Army researchers are working on a program that would pair autonomous unmanned
aircraft with ground robots.
A demonstration of this networking capability is scheduled for October, at
Fort Dix, N.J., under the oversight of the Communications-Electronics Research,
Development and Engineering Center.
The program itself “is still in the gestation period,” said Charles
Shoemaker, chief of robotics at the Army Research Laboratory. “What we
are doing this year is pulling together all the relevant pieces. Some of us
have already been thinking about some interaction of air-ground.”
NUGAS, short for Networked Unmanned Ground-Air Sensor, would find its use for
battle damage assessment, detection of suspicious packages, urban combat, or
simply to cover a wide area.
“It is a way of covering a lot of real estate without having to actually
maneuver around, by pairing air and ground,” Shoemaker said in an interview.
“Suppose that you saw a suspicious truck by the side of the road that
you picked up from the air vehicle, you might then send over a ground robot
with a sniffer that works with a different phenomenology than the air vehicle.”
For the demonstration, ARL is providing the aerial platform—the R-MAX
helicopter, developed by the Japanese company Yamaha.
The pilotless helicopter was initially developed for crop dusting applications
in Japan. It has a 70-pound payload and is operated by remote control.
It includes Global Positioning System and laser radar to detect objects. Carnegie
Mellon developed the sensor technology.
The air vehicle will be operated from the control station of the ground robot,
said Shoemaker. Using the ground vehicle in conjunction with the helicopter
will give the soldiers a broader selection of sensors and payloads that the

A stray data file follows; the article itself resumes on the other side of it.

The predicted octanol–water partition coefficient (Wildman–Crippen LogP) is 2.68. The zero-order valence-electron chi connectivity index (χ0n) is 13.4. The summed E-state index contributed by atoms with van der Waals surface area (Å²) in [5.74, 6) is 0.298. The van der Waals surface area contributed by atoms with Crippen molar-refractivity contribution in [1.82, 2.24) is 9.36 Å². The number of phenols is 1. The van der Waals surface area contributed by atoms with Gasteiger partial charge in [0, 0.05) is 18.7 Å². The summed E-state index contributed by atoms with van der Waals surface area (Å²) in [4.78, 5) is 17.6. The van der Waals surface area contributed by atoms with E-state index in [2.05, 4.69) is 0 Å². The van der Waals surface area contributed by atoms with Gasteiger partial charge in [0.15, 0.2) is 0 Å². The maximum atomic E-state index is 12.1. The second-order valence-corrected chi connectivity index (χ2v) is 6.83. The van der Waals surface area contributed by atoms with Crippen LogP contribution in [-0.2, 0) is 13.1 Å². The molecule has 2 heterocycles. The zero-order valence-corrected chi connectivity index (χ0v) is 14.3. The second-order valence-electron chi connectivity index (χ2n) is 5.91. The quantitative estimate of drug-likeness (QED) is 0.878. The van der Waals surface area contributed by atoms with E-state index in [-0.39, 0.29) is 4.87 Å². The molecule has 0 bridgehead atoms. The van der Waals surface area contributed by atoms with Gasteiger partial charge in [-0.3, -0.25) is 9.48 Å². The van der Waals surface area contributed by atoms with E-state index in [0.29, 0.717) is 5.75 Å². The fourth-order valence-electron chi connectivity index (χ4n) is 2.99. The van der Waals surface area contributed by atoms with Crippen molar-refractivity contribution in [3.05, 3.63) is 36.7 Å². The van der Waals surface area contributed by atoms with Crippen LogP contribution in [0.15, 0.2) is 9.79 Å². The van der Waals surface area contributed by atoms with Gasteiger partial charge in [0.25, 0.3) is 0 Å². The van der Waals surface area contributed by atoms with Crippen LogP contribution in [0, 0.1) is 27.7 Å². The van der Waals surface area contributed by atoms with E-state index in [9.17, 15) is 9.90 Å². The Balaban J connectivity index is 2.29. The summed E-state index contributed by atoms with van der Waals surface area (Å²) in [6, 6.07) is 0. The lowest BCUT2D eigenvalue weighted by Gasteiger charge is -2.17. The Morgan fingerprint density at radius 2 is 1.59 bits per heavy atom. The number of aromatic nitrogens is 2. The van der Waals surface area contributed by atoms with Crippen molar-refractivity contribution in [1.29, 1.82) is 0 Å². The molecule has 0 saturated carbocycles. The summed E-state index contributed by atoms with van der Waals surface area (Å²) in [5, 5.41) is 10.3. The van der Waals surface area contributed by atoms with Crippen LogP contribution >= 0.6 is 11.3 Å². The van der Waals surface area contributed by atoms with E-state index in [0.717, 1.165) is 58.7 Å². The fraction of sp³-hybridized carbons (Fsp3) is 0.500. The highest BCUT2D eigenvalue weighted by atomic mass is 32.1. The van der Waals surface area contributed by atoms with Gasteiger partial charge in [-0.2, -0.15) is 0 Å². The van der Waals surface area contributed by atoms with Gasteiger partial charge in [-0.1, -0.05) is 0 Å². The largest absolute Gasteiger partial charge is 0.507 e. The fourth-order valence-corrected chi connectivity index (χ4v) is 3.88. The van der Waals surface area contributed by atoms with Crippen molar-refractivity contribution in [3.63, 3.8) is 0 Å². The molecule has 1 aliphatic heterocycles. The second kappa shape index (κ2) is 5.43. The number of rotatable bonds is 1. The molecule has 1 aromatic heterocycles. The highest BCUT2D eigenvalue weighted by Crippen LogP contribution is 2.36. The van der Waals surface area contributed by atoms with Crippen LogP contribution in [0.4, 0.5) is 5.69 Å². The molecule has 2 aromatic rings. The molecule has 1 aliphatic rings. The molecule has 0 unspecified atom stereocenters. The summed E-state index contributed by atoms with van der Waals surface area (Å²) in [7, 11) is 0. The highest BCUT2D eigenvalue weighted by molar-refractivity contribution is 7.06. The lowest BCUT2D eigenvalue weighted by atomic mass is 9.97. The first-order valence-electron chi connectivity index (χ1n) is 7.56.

airframe does not employ. “A single soldier can influence the situation
that takes place in [an] area both by extending his ability to view the terrain
and to examine things more closely.”
A ground vehicle can stay in position for a much longer period of time than
a UAV, said Shoemaker. The network combines the information received by the
helicopter’s sensors and the laser radar with the information generated
by the ground vehicle. That combined information is transferred into a digital
With data flowing both from the air and the ground, soldiers would be able
to “fly down the road and see if there is a safe route, and then run the
UGV to detect if there are things that you can’t see from the air,”
he said. “That is an instance where the whole is more than the sum of
the individual parts. You can get more information than you can get with either
Combining the two unmanned systems provides more accurate data of the terrain,
said Jeff Jaczkowski, an Army engineer. “You can do better pre-mission
Shoemaker cautioned that the Army is in the early stages of evaluating potential
applications for this network. Live demonstrations will be augmented with simulation
and modeling, Shoemaker said.
The biggest challenge in this program, he said, is identifying the points of
“major leverage” and pinpointing the best combination of an air-ground
team of robots.